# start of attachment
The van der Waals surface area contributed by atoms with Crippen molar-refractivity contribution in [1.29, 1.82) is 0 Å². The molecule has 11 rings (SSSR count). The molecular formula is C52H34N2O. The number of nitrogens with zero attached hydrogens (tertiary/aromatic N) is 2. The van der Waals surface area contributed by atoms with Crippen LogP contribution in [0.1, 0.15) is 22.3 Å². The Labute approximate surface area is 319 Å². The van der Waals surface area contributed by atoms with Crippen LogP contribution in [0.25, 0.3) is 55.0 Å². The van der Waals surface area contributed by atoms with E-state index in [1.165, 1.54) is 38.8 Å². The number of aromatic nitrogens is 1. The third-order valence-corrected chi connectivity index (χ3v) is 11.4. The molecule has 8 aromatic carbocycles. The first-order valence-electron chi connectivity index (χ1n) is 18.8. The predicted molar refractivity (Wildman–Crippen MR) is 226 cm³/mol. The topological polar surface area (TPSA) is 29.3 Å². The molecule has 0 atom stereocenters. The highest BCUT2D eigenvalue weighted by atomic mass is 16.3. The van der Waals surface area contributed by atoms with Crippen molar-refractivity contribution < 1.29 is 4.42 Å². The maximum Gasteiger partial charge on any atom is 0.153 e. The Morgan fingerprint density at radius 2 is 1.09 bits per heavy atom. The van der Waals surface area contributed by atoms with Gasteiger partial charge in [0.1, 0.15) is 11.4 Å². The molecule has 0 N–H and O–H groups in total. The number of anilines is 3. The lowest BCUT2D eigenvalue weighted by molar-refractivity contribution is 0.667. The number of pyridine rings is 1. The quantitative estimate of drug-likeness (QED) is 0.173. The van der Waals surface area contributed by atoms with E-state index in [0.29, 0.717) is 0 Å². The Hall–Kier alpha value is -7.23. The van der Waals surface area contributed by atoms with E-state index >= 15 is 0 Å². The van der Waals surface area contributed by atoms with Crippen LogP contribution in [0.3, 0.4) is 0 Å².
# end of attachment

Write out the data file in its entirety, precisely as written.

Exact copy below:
The van der Waals surface area contributed by atoms with Crippen molar-refractivity contribution in [1.29, 1.82) is 0 Å². The molecule has 11 rings (SSSR count). The molecular formula is C52H34N2O. The number of nitrogens with zero attached hydrogens (tertiary/aromatic N) is 2. The van der Waals surface area contributed by atoms with Crippen LogP contribution in [0.1, 0.15) is 22.3 Å². The Labute approximate surface area is 319 Å². The van der Waals surface area contributed by atoms with Crippen LogP contribution in [0.25, 0.3) is 55.0 Å². The van der Waals surface area contributed by atoms with E-state index in [1.165, 1.54) is 38.8 Å². The number of aromatic nitrogens is 1. The third-order valence-corrected chi connectivity index (χ3v) is 11.4. The molecule has 8 aromatic carbocycles. The first-order valence-electron chi connectivity index (χ1n) is 18.8. The predicted molar refractivity (Wildman–Crippen MR) is 226 cm³/mol. The topological polar surface area (TPSA) is 29.3 Å². The molecule has 0 atom stereocenters. The highest BCUT2D eigenvalue weighted by atomic mass is 16.3. The van der Waals surface area contributed by atoms with Crippen molar-refractivity contribution < 1.29 is 4.42 Å². The maximum Gasteiger partial charge on any atom is 0.153 e. The Morgan fingerprint density at radius 2 is 1.09 bits per heavy atom. The van der Waals surface area contributed by atoms with Gasteiger partial charge in [0.1, 0.15) is 11.4 Å². The molecule has 0 N–H and O–H groups in total. The number of anilines is 3. The lowest BCUT2D eigenvalue weighted by molar-refractivity contribution is 0.667. The number of pyridine rings is 1. The quantitative estimate of drug-likeness (QED) is 0.173. The van der Waals surface area contributed by atoms with E-state index in [0.29, 0.717) is 0 Å². The Hall–Kier alpha value is -7.23. The van der Waals surface area contributed by atoms with E-state index >= 15 is 0 Å². The van der Waals surface area contributed by atoms with Crippen LogP contribution in [0.3, 0.4) is 0 Å².